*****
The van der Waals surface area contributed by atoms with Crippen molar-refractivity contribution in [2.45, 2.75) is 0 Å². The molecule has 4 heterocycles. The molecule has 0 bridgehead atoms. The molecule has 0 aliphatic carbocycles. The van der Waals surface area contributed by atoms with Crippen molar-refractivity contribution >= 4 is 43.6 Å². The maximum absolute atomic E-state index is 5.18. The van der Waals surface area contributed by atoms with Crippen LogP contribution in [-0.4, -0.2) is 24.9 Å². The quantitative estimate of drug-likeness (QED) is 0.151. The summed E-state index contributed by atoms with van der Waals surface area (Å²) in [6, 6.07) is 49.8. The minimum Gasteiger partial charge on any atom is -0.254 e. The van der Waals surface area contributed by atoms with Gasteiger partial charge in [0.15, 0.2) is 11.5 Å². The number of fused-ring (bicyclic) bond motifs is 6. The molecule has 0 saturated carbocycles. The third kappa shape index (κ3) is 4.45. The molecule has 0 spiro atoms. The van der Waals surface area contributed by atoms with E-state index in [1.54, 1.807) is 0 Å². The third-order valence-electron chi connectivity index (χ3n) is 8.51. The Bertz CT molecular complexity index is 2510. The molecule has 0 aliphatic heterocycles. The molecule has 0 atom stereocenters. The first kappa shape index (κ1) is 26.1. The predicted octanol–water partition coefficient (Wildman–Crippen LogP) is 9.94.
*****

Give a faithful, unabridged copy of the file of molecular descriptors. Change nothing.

The van der Waals surface area contributed by atoms with Crippen molar-refractivity contribution in [2.45, 2.75) is 0 Å². The molecule has 4 heterocycles. The molecule has 0 bridgehead atoms. The molecule has 0 aliphatic carbocycles. The van der Waals surface area contributed by atoms with Crippen molar-refractivity contribution >= 4 is 43.6 Å². The maximum absolute atomic E-state index is 5.18. The van der Waals surface area contributed by atoms with Crippen LogP contribution in [-0.4, -0.2) is 24.9 Å². The quantitative estimate of drug-likeness (QED) is 0.151. The summed E-state index contributed by atoms with van der Waals surface area (Å²) in [6, 6.07) is 49.8. The minimum Gasteiger partial charge on any atom is -0.254 e. The van der Waals surface area contributed by atoms with Gasteiger partial charge in [0.15, 0.2) is 11.5 Å². The number of fused-ring (bicyclic) bond motifs is 6. The molecule has 0 saturated carbocycles. The third kappa shape index (κ3) is 4.45. The molecule has 0 spiro atoms. The van der Waals surface area contributed by atoms with E-state index in [1.54, 1.807) is 0 Å². The third-order valence-electron chi connectivity index (χ3n) is 8.51. The Bertz CT molecular complexity index is 2510. The molecule has 0 aliphatic heterocycles. The molecule has 0 atom stereocenters. The first kappa shape index (κ1) is 26.1. The predicted octanol–water partition coefficient (Wildman–Crippen LogP) is 9.94.